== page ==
January 17, 2020 | Policy Brief

Russia Strengthens Hand in Europe, Ukraine with Inauguration of TurkStream Pipeline

January 17, 2020 | Policy Brief

Russia Strengthens Hand in Europe, Ukraine with Inauguration of TurkStream Pipeline

Russian, Turkish, Bulgarian, and Serbian leaders gathered last week to inaugurate TurkStream, a pipeline designed to supply Russian natural gas to Turkey and Europe while bypassing Ukraine. The project represents an important part of Russia’s broader efforts to entrench its market dominance and pull Ukraine back into its orbit.

TurkStream consists of two parallel pipelines linking Russia to Turkey via the Black Sea, each with an annual throughput capacity of 15.75 billion cubic meters (bcm). The first string will supply the Turkish market, while the second will supply Southern, Southeastern, and Central Europe.

Along with another Black Sea pipeline called Blue Stream, TurkStream forms the middle prong of a trident of pipelines designed to ensure Russia’s dominance of Europe’s gas supply. The northern prong comprises the Nord Stream and Nord Stream 2 (NS2) pipelines in the Baltic Sea, while the southern consists of a planned pipeline in Iraq.

TurkStream will help Gazprom, the Russian state gas company, defend its market share amid heightened competition in Europe and Turkey, which together received 83 percent of Russia’s gas exports in 2018. The project represents a counter to the Western-backed Southern Gas Corridor, designed to bring Caspian gas to Turkey and Southern Europe.

After Germany, Turkey is Gazprom’s second-largest customer, reliant on Russia for roughly 48 percent of its gas supply in 2018. But Russia’s share has declined steadily in recent years, dropping to 35 percent by June 2019, as Turkey looks to diversify its supply. TurkStream, which Turkey’s Investment Office expects will meet 35 percent of Turkish demand, could help Russia reverse this trend and maintain leverage over Ankara.

The EU, meanwhile, relies on Russia for almost 37 percent of its gas supply, up from 27 percent in 2013. Russia aims to reach 40 percent as EU gas production falls amid rising demand. Among TurkStream’s European markets, Russia’s share is even greater – particularly in countries where Moscow already wields considerable influence, such as Bulgaria, Serbia, and Hungary. This dependence leaves Europe vulnerable to Russian coercion – a risk compounded by German and Serbian efforts to exempt Russia’s pipelines from the Third Energy Package, a set of EU rules designed to diversify sources of supply.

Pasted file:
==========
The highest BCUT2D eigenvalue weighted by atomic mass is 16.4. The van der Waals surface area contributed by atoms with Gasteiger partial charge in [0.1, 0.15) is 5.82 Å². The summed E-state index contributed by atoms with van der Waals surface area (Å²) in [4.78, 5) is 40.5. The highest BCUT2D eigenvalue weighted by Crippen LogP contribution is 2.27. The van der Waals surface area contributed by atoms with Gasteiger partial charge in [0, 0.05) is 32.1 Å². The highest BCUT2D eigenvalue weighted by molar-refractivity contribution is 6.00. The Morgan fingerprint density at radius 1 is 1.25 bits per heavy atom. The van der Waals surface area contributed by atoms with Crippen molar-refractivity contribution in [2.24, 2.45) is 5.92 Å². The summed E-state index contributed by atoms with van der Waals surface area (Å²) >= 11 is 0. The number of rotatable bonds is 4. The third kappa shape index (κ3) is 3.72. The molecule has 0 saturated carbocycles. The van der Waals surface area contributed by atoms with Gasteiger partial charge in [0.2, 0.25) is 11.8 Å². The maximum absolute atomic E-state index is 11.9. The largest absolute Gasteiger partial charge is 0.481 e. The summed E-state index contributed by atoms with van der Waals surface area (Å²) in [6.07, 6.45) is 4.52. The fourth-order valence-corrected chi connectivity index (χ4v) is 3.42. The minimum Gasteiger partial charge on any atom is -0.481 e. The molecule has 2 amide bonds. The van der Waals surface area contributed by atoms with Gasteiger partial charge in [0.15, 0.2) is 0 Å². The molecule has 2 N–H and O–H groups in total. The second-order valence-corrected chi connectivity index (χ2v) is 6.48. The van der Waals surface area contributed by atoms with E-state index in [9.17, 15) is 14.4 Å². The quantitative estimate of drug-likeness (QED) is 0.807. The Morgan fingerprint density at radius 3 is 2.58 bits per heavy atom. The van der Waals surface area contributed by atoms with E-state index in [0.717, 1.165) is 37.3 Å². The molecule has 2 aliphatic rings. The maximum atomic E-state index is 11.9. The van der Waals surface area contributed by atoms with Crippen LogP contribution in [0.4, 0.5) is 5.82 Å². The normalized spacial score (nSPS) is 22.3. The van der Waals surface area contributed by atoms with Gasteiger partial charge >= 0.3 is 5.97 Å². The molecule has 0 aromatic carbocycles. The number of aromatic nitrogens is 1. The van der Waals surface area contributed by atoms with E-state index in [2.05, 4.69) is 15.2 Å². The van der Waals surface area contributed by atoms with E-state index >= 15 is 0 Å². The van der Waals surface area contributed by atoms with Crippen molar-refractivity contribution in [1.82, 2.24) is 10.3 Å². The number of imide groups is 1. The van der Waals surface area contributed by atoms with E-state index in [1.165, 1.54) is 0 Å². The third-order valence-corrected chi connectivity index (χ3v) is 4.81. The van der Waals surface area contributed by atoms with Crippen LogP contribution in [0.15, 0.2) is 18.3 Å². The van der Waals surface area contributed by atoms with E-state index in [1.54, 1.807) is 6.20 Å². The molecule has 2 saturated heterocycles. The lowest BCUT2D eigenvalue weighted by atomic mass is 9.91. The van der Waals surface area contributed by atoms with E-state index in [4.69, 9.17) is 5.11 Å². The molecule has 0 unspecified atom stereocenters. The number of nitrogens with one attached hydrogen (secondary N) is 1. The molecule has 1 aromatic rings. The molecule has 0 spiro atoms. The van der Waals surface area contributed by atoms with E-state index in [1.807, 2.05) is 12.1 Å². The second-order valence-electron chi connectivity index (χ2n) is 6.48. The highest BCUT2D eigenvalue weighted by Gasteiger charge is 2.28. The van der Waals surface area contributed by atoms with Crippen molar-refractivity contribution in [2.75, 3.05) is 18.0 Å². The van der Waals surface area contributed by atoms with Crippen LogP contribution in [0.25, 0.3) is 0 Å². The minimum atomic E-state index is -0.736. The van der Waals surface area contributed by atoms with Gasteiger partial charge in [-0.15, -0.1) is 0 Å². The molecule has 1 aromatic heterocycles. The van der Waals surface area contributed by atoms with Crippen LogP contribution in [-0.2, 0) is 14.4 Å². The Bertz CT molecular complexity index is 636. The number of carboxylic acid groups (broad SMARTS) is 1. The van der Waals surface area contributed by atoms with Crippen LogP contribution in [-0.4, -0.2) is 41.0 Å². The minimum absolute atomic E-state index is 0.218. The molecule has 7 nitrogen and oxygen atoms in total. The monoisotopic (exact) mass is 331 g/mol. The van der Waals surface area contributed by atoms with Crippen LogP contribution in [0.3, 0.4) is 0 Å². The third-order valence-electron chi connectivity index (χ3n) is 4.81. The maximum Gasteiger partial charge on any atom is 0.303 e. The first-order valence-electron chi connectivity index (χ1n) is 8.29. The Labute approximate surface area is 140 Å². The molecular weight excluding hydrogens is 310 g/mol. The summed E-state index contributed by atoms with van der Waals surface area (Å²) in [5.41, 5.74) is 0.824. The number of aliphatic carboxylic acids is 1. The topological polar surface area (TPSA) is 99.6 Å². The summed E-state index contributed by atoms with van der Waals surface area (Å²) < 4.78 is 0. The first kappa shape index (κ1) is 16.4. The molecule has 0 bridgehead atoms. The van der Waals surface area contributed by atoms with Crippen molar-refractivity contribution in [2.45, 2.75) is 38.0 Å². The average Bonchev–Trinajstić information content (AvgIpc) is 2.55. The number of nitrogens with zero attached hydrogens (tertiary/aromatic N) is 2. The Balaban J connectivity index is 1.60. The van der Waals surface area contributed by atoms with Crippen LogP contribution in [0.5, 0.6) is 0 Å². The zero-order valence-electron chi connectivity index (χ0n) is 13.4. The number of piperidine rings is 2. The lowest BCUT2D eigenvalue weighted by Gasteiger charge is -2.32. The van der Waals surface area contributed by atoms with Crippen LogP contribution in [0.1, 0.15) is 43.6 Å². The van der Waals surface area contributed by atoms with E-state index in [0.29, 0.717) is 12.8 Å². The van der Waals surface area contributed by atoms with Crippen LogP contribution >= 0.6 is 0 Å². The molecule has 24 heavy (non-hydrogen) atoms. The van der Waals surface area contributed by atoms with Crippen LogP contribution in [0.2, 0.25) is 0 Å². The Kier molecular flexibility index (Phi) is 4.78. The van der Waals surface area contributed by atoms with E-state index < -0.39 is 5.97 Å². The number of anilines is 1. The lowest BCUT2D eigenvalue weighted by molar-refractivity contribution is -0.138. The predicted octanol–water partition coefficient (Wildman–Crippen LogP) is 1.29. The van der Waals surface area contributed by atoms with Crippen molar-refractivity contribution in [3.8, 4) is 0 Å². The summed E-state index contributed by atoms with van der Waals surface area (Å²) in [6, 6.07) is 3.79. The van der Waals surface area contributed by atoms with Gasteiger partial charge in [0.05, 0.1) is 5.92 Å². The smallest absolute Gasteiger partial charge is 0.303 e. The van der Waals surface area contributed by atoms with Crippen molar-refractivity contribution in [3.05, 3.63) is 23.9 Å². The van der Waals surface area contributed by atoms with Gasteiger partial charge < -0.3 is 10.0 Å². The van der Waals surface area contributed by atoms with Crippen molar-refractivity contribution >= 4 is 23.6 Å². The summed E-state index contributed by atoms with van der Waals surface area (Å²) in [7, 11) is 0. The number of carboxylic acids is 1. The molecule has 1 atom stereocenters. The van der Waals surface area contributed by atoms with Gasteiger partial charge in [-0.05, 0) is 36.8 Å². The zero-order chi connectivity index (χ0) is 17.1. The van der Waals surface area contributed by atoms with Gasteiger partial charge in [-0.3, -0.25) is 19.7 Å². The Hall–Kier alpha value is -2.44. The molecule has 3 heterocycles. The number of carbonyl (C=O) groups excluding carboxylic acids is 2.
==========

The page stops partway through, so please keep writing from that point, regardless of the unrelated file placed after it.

TurkStream also poses an economic and strategic threat to Ukraine. The project will obviate Russia’s need for north-south transit via the Trans-Balkan pipeline, which crosses Ukraine to reach Southeast Europe and Turkey. Along with NS2, TurkStream will enable Gazprom to all but eliminate transit via Ukraine.

This is a longstanding Russian objective, aimed at reasserting dominance over Kyiv, decoupling Ukrainian and EU interests, and depriving Ukraine of almost $3 billion in annual transit fees – roughly 3 percent of its 2018 GDP.

Russia had hoped to terminate Ukrainian transit after 2020. But thanks in part to recent U.S. sanctions likely to delay NS2’s launch until at least 2021, Russia was forced to guarantee Ukraine roughly $7 billion in transit revenues by 2024, plus $2.9 billion in outstanding compensation. While those sanctions will not delay TurkStream, they could hinder its future expansion – something Russia might pursue if ongoing legal and regulatory battles limit Gazprom’s access to its pipelines’ capacity.

Kyiv should now prioritize developing Ukraine’s domestic gas industry, which Washington should support by stressing implementation of reforms to Ukraine’s licensing process and by leveraging U.S. development financing to facilitate private investment.

Likewise, in coordination with Brussels, Washington should push for aggressive application of the Third Energy Package and deploy expeditiously the $1 billion recently appropriated for strategic energy projects in Europe and Eurasia. Finally, Washington should facilitate U.S. LNG exports by easing burdensome licensing requirements, potentially by expanding existing exemptions to cover larger quantities.

John Hardie is research manager and Russia research associate at the Foundation for Defense of Democracies (FDD), where he also contributes to FDD’s Center on Economic and Financial Power (CEFP). For more analysis by John and FDD, subscribe HERE. Follow FDD on Twitter @FDD and @FDD_CEFP. FDD is a Washington, DC-based, nonpartisan research institute focusing on national security and foreign policy.


Russia Sanctions and Illicit Finance Turkey